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Sample records for naum lazarevich gurvich

  1. In memory of Vitaly Lazarevich Ginzburg(4 October 1916 - 8 November 2009)

    Science.gov (United States)

    2009-12-01

    The Editorial Board of the journal "Uspekhi Fizicheskikh Nauk" ["Physics-Uspekhi"] deeply regrets to announce that VITALY LAZAREVICH GINZBURG, a hugely important scientist and outstanding Russian citizen, a teacher and educator, Editor-in-Chief of our journal, passed away on 8 November 2009.

  2. My father and my family

    International Nuclear Information System (INIS)

    Ginzburg, Vitaly L

    2011-01-01

    In what proved to be his last paper, Vitaly Lazarevich Ginzburg gives some autobiographical information about his family tree, relatives, ancestors, and descendents and where the name Ginzburg comes from. A major part of V L Ginzburg's memoir is about his father - making up for what he considered to be a 'somewhat neglected' filial duty. (from the history of physics)

  3. FROM THE HISTORY OF PHYSICS My father and my family

    Science.gov (United States)

    Ginzburg, Vitaly L.

    2011-02-01

    In what proved to be his last paper, Vitaly Lazarevich Ginzburg gives some autobiographical information about his family tree, relatives, ancestors, and descendents and where the name Ginzburg comes from. A major part of V L Ginzburg's memoir is about his father — making up for what he considered to be a 'somewhat neglected' filial duty.

  4. My father and my family

    Energy Technology Data Exchange (ETDEWEB)

    Ginzburg, Vitaly L

    2011-02-08

    In what proved to be his last paper, Vitaly Lazarevich Ginzburg gives some autobiographical information about his family tree, relatives, ancestors, and descendents and where the name Ginzburg comes from. A major part of V L Ginzburg's memoir is about his father - making up for what he considered to be a 'somewhat neglected' filial duty. (from the history of physics)

  5. Process Parameters Optimization of 14nm MOSFET Using 2-D Analytical Modelling

    Directory of Open Access Journals (Sweden)

    Noor Faizah Z.A.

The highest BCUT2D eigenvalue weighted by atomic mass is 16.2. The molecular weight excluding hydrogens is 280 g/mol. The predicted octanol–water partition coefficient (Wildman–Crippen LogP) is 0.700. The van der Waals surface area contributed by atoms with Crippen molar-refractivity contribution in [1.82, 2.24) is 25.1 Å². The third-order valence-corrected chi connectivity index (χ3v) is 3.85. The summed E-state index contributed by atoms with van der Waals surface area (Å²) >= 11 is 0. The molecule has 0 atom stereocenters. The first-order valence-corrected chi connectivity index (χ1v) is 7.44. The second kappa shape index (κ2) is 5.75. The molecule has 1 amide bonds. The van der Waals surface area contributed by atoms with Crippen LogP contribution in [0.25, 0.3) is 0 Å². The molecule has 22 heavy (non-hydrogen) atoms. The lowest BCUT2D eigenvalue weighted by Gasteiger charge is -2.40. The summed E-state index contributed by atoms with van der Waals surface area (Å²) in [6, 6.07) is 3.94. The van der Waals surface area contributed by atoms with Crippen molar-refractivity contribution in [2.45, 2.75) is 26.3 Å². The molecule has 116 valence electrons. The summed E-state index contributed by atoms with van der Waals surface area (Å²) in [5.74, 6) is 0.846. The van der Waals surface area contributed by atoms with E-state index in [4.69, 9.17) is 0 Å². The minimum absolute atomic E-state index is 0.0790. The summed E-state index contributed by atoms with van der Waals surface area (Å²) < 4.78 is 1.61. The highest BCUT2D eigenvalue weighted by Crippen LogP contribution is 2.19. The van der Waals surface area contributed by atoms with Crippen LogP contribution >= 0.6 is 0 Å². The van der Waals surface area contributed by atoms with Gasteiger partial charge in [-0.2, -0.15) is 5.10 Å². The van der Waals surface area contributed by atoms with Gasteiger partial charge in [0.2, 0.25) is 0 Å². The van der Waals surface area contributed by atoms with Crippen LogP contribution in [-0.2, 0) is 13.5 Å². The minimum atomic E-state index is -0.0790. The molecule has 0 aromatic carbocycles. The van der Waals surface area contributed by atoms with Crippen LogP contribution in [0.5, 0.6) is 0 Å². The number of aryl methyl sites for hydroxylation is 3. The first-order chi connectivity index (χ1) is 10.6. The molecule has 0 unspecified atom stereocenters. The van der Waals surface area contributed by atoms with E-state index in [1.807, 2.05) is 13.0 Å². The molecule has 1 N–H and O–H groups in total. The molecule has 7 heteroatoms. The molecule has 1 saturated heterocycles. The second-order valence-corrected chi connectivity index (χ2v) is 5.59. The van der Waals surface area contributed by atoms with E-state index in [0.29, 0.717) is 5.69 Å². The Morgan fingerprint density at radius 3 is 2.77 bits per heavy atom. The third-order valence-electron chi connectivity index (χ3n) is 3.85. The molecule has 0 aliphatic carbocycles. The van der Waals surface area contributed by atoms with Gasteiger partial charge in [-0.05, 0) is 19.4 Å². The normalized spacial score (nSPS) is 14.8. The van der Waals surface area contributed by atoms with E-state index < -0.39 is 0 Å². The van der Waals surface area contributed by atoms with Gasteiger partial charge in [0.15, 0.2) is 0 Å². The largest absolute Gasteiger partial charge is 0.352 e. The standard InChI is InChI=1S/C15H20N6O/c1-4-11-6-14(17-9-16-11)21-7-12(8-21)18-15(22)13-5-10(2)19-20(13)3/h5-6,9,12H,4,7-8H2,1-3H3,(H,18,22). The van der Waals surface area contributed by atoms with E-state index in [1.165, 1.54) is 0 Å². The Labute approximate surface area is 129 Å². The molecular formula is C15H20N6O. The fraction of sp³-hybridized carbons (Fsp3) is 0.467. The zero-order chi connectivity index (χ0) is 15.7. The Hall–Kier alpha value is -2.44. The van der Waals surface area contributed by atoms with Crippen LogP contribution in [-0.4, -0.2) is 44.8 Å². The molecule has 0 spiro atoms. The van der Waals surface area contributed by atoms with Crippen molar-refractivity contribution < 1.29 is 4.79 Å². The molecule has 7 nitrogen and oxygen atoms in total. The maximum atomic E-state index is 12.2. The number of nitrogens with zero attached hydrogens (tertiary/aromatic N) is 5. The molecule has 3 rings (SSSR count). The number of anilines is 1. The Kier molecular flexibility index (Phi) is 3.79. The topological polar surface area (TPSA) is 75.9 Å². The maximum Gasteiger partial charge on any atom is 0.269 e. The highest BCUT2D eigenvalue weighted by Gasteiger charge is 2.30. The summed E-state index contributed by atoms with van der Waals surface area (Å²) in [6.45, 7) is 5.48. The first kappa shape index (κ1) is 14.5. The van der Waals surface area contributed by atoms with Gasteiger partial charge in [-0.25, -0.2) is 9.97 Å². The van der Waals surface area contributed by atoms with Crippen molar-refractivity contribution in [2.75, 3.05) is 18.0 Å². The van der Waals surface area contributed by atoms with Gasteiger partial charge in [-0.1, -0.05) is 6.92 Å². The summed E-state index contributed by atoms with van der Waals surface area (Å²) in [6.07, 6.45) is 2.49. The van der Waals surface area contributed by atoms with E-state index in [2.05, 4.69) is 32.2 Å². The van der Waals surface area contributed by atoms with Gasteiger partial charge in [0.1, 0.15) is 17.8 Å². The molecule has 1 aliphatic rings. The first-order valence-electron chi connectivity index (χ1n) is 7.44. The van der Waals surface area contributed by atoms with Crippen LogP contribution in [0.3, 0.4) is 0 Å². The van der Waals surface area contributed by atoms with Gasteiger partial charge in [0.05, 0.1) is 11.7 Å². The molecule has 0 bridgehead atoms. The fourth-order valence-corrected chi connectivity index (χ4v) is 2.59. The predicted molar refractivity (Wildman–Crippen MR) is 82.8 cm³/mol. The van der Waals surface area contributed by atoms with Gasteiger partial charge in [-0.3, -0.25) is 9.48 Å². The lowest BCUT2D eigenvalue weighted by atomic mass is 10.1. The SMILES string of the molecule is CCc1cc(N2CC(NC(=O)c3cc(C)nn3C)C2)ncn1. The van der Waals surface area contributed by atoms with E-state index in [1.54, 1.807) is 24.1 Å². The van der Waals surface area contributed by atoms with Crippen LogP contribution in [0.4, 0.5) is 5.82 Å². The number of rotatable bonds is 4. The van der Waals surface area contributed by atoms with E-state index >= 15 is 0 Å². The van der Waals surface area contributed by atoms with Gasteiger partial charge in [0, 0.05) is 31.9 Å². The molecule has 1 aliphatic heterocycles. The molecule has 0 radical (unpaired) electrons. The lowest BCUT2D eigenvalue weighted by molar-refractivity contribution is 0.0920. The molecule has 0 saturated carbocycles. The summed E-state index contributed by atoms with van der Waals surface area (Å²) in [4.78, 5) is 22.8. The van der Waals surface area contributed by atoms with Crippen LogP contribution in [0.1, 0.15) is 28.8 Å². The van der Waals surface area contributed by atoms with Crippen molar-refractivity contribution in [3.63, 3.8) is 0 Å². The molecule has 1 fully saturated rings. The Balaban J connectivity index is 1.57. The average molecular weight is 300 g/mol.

2016-01-01

    Full Text Available This paper presents the modeling and optimization of 14nm gate length CMOS transistor which is down-scaled from previous 32nm gate length. High-k metal gate material was used in this research utilizing Hafnium Dioxide (HfO2 as dielectric and Tungsten Silicide (WSi2 and Titanium Silicide (TiSi2 as a metal gate for NMOS and PMOS respectively. The devices are fabricated virtually using ATHENA module and characterized its performance evaluation via ATLAS module; both in Virtual Wafer Fabrication (VWF of Silvaco TCAD Tools. The devices were then optimized through a process parameters variability using L9 Taguchi Method. There were four process parameter with two noise factor of different values were used to analyze the factor effect. The results show that the optimal value for both transistors are well within ITRS 2013 prediction where VTH and IOFF are 0.236737V and 6.995705nA/um for NMOS device and 0.248635 V and 5.26nA/um for PMOS device respectively.

  6. The Education of Knights during the Middle Ages. West versus Byzantium

    Directory of Open Access Journals (Sweden)

    Silviu Petre

    2015-08-01

    Full Text Available As Jürgen Habermas suggested, „the spirit and discipline of aesthetic modernity,“ which defined „various avant-garde movements... finally reached its climax in the Cabaret Voltaire of the dadaists and in surrealism.“ The surrealists’ documents, declarations, actions, and manifestoes of the 1920s and 1930s point out to the apparently tireless crusade against public misinterpretations of their intent. On the other hand, there is little doubt that a political situation can exercise a given influence on avant-garde art in particular. While using primary and secondary sources, I look into the case of Gellu Naum just to illustrate the tensions between art and politics in the interwar Romania.

  7. Ascending-ramp biphasic waveform has a lower defibrillation threshold and releases less troponin I than a truncated exponential biphasic waveform.

    Science.gov (United States)

    Huang, Jian; Walcott, Gregory P; Ruse, Richard B; Bohanan, Scott J; Killingsworth, Cheryl R; Ideker, Raymond E

    2012-09-11

    We tested the hypothesis that the shape of the shock waveform affects not only the defibrillation threshold but also the amount of cardiac damage. Defibrillation thresholds were determined for 11 waveforms-3 ascending-ramp waveforms, 3 descending-ramp waveforms, 3 rectilinear first-phase biphasic waveforms, a Gurvich waveform, and a truncated exponential biphasic waveform-in 6 pigs with electrodes in the right ventricular apex and superior vena cava. The ascending, descending, and rectilinear waveforms had 4-, 8-, and 16-millisecond first phases and a 3.5-millisecond rectilinear second phase that was half the voltage of the first phase. The exponential biphasic waveform had a 60% first-phase and a 50% second-phase tilt. In a second study, we attempted to defibrillate after 10 seconds of ventricular fibrillation with a single ≈30-J shock (6 pigs successfully defibrillated with 8-millisecond ascending, 8-millisecond rectilinear, and truncated exponential biphasic waveforms). Troponin I blood levels were determined before and 2 to 10 hours after the shock. The lowest-energy defibrillation threshold was for the 8-milliseconds ascending ramp (14.6±7.3 J [mean±SD]), which was significantly less than for the truncated exponential (19.6±6.3 J). Six hours after shock, troponin I was significantly less for the ascending-ramp waveform (0.80±0.54 ng/mL) than for the truncated exponential (1.92±0.47 ng/mL) or the rectilinear waveform (1.17±0.45 ng/mL). The ascending ramp has a significantly lower defibrillation threshold and at ≈30 J causes 58% less troponin I release than the truncated exponential biphasic shock. Therefore, the shock waveform affects both the defibrillation threshold and the amount of cardiac damage.